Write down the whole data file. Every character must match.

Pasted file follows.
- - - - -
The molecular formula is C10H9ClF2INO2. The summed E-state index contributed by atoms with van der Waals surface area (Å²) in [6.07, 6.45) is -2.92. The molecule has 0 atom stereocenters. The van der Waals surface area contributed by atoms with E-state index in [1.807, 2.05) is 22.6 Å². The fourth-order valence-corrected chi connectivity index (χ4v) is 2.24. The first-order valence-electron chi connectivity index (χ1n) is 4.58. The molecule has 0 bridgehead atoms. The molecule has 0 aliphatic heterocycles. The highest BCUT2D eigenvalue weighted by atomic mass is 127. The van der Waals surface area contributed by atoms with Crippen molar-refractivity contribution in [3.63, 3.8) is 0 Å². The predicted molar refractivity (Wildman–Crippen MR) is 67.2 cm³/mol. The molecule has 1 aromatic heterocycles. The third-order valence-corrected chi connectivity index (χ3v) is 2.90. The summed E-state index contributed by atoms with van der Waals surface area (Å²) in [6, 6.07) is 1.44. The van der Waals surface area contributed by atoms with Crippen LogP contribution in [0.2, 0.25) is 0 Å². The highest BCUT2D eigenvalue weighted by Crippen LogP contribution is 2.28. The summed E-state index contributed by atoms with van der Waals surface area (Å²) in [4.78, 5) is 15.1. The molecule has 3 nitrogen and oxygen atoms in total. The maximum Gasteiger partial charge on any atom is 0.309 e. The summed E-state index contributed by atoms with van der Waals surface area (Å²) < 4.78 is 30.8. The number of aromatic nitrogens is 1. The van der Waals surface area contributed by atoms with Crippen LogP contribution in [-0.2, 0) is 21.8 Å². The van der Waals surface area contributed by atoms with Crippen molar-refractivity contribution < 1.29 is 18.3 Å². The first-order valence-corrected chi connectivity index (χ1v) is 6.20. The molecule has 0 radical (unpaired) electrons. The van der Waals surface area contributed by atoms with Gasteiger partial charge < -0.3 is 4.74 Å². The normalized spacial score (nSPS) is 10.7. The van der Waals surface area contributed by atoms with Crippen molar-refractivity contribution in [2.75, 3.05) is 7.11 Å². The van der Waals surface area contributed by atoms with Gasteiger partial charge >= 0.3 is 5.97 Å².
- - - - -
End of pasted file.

The molecular formula is C10H9ClF2INO2. The summed E-state index contributed by atoms with van der Waals surface area (Å²) in [6.07, 6.45) is -2.92. The molecule has 0 atom stereocenters. The van der Waals surface area contributed by atoms with E-state index in [1.807, 2.05) is 22.6 Å². The fourth-order valence-corrected chi connectivity index (χ4v) is 2.24. The first-order valence-electron chi connectivity index (χ1n) is 4.58. The molecule has 0 bridgehead atoms. The molecule has 0 aliphatic heterocycles. The highest BCUT2D eigenvalue weighted by atomic mass is 127. The van der Waals surface area contributed by atoms with Crippen molar-refractivity contribution in [3.63, 3.8) is 0 Å². The predicted molar refractivity (Wildman–Crippen MR) is 67.2 cm³/mol. The molecule has 1 aromatic heterocycles. The third-order valence-corrected chi connectivity index (χ3v) is 2.90. The summed E-state index contributed by atoms with van der Waals surface area (Å²) in [6, 6.07) is 1.44. The van der Waals surface area contributed by atoms with Crippen LogP contribution in [0.2, 0.25) is 0 Å². The highest BCUT2D eigenvalue weighted by Crippen LogP contribution is 2.28. The summed E-state index contributed by atoms with van der Waals surface area (Å²) in [4.78, 5) is 15.1. The molecule has 3 nitrogen and oxygen atoms in total. The maximum Gasteiger partial charge on any atom is 0.309 e. The summed E-state index contributed by atoms with van der Waals surface area (Å²) < 4.78 is 30.8. The number of aromatic nitrogens is 1. The van der Waals surface area contributed by atoms with Crippen LogP contribution in [-0.2, 0) is 21.8 Å². The van der Waals surface area contributed by atoms with Crippen molar-refractivity contribution < 1.29 is 18.3 Å². The first-order valence-corrected chi connectivity index (χ1v) is 6.20. The molecule has 0 radical (unpaired) electrons. The van der Waals surface area contributed by atoms with Gasteiger partial charge < -0.3 is 4.74 Å². The normalized spacial score (nSPS) is 10.7. The van der Waals surface area contributed by atoms with Crippen molar-refractivity contribution in [2.75, 3.05) is 7.11 Å². The van der Waals surface area contributed by atoms with Gasteiger partial charge >= 0.3 is 5.97 Å².